“A full white moon glistened above and lit my way along the dusty road back to the cove. The walk was pleasant, and
I took it leisurely, thoughtfully, kicking up rocks and staring at the sky, until I turned off the road into the unpaved
path that led to the cove. Because of the trees, the path was darker than the road, and I kept my eyes on the light coming from within the tree-tunnel just ahead. When I got there, I cleared the branches away with my hand. Just before I broke through the opening, I heard a chopped laugh and a big splash. Then there was laughter again. I stopped and stood in the loose dirt of the tunnel. Still in the dark myself, I was able to see ahead where the moon lit up the cove like a spotlight.
There, a woman traveled through the sea at incredible speed – but without kicking or moving her arms. In fact,
there was no motion at all and no sound or evidence of a motor or propeller or mechanical device – only a slight
ripping sound. The woman’s head, framed in shadows, was thrust forward and strands of shoulder length hair
flew behind her as she moved through the sea like the cap of a small wave. As she approached, only her head and
shoulders were visible; the rest of her body was beneath the surface but somehow suspended, as if she were surfing on her chest. She stopped at the ladder and sank softly into the water. Grabbing onto the second rung, she shook her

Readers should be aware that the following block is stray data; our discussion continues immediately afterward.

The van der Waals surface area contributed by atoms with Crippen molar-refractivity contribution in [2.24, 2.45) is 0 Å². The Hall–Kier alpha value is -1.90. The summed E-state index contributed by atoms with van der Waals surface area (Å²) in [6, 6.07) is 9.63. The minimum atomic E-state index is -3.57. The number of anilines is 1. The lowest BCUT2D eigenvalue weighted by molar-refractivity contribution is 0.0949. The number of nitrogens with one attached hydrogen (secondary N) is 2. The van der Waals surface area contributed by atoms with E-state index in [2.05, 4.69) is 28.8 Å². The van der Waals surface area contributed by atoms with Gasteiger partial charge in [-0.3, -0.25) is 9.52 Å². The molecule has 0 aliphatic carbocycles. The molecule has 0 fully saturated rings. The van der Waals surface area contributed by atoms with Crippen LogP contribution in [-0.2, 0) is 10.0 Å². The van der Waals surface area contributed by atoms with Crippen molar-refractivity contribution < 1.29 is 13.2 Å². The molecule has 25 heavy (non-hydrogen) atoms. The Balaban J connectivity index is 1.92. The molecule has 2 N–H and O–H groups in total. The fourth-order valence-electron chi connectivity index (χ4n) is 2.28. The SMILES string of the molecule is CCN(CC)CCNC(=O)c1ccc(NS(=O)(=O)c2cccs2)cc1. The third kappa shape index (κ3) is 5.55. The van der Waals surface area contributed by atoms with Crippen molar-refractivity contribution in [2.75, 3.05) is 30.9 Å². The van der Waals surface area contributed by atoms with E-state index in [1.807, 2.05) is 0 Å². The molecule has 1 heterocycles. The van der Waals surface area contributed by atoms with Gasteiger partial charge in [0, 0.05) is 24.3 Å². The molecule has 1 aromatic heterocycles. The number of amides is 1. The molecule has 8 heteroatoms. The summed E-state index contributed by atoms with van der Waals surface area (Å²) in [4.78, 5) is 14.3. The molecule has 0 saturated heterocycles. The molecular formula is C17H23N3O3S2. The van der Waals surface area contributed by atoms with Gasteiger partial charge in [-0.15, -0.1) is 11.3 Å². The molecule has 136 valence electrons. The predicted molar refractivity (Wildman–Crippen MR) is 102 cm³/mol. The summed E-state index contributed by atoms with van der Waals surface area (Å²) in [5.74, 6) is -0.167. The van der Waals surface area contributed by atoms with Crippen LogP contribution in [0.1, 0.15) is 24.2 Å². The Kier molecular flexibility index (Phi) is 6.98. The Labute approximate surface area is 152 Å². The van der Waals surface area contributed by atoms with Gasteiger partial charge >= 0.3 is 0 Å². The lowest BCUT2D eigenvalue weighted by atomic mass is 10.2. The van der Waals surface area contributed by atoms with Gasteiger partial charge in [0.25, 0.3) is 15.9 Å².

head violently like a dog, spraying water everywhere. She laughed, and the ripping sound stopped as the wake behind
her silently formed a widening V.
Thin, with long wiry muscles, she climbed the stairs looking at the sea behind her. Her smallish breasts bounced
slightly and her stomach flattened and tightened as she rose.
Then she stood naked on the dock and seemed, above all, triumphant, like a predator reigning over the cove.
Another sound began, different from the one before; it was a type of etching noise but with a high pitch. The woman
turned to face the sound, her back to me now. I watched a single drop of water wind down her back, creating a glazed
stream that disappeared into the crease of her loins. Taking two large steps, she hurled herself up into the moonlight, gently spreading her arms and legs, her reflection gliding over the mirror of the sea. Landing in the water, she went down and then emerged, flying once again.
She sped away from me, the back of her head getting smaller and darker. She went to the edge of the cove, to the
start of the open sea, and then began a slow circle back, almost levitating on the water, and rocking ever so slightly. When the circle was completed, she came to rest near the ladder. A sigh escaped her lips as she rolled onto her back. And there she floated, nose pointing at the stars, tiny ripples lilting over her stomach…
I don’t know how long I stayed in the tunnel and watched the woman floating. Eventually, she climbed the stairs and
dried herself with the red towel. When she finished, she spoke to the water and, exposed and proud, walked back to
Then the cove was deserted, silent and calm. And now the bright, limpid moon dangled far away, over another portion of the Aegean Sea.”
— from The Last Island by David Hogan
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